It wasn’t until 2002 that the USDA began collecting more information about the gender and age of other people on a family farm, not just a single person in charge. That’s important because, historically, men were inheriting the land. Until a shift in 1982, tax laws supported that.
“If she had been doing paperwork, or managing the house garden or the milk cow, [before 1981, by law] that wasn’t enough and she wasn’t enough of a farmer to inherit the farm,” Mulkern explains.
Now, women represent the agriculture industry’s fastest-growing demographic. The USDA reports that in 2019, 51% of all farming operations in the U.S. had at least one woman operator. On 14% of farms, women were the “principal operator” in charge of day-to-day farming. Mulkern has found that women in farming tend to gravitate toward polycultures, often growing varieties of vegetables and fruits instead of monocultures, like corn and soy. Perhaps because their plots of land tend to be smaller they favor sustainable practices, too, like organic farming and permaculture.
“The heart of women in agriculture is how they approach agriculture,” Mulkern says. “They created a system because they were locked out. They were locked out of land inheritance, education, loans, all of that, so they are super creative about how they get money and how they get land and how they find customers.”
‘They shouldn’t have to farm like men’
While hosting the Female Farmer Project podcast, which launched in 2016 and distributes about 12 episodes a year, Mulkern recalls one conversation with Ryanne Pilgeram, a researcher at the University of Idaho who studies rural sociology. Why, Mulkern asked, are women attracted to alternate methods of farming? What draws them?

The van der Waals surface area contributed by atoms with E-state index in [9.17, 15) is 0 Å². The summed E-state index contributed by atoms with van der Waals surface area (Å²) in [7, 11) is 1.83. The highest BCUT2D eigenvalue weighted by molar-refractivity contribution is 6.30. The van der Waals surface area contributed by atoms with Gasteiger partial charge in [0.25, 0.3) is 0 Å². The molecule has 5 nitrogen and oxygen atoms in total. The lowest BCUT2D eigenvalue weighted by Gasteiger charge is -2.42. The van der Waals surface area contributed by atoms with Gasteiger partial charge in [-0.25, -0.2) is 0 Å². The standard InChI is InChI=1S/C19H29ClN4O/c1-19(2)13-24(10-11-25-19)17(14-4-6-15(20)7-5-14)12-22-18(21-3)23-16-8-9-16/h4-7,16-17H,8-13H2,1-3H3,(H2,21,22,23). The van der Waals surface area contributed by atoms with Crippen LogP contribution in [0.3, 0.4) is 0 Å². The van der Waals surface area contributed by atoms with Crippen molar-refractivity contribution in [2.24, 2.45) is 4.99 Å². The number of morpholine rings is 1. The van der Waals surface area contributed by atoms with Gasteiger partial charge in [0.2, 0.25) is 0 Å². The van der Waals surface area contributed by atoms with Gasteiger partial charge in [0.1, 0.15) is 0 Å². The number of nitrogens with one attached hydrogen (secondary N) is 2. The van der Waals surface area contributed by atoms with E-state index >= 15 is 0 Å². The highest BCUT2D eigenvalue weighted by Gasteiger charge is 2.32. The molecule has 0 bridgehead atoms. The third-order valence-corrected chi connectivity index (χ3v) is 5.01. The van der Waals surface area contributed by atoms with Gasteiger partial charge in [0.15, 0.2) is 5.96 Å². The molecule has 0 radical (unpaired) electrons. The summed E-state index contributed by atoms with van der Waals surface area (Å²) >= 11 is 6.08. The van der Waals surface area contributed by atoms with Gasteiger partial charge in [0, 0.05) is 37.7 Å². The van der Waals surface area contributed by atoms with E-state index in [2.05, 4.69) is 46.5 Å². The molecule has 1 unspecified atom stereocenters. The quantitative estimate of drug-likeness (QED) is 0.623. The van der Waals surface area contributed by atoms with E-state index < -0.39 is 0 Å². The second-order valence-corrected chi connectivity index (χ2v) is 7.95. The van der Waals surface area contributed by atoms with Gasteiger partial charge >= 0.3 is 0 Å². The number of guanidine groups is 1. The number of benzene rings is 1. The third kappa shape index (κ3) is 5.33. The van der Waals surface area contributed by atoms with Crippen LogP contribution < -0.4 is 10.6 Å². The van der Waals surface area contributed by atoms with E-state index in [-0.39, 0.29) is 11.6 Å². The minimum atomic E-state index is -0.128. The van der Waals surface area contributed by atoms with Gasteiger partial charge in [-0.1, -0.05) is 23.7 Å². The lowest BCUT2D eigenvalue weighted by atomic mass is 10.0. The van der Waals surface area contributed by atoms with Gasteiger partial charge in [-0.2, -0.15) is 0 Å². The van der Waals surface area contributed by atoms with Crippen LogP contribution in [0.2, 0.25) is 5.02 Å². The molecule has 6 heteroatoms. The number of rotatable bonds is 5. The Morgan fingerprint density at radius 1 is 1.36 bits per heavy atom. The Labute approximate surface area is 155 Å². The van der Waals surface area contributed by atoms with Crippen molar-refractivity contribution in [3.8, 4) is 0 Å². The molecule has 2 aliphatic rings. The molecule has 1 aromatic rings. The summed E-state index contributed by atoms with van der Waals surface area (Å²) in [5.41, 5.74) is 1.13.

“[Pilgeram] said, ‘What if it’s not drawing them? What if they’re creating it?’”
Women may farm differently — “out of necessity and ingenuity. I love the way women farm. They shouldn’t have to farm like men,” Mulkern says.
Female farmers need to be consistently counted and credited for their work, Mulkern notes. After decades of being locked out of generational wealth, they need financial programs to help them farm (and resources like better broadband internet, a persistent issue in the country’s rural areas).
“Women will sit me down and say, ‘I went to the bank for a $30,000 loan and they told me it’s too small,’” Mulkern says. “They don’t do loans that small. It’s very frustrating. Many times women are leasing land, so they’re not looking to create permanent buildings on the land right there. They have to invest in equipment and other resources that they can take with them.”
As their cohort grows, female farmers support each other. Organizations like the Women, Food and Agriculture Network, the Women’s Agriculture Network, American Agri-Women and other tight-knit regional groups encourage women to share resources and techniques.
“It’s a story that’s just beginning,” Mulkern says. “Even though there’s a long history of women in agriculture, I feel like we’re at this precipice of something new.”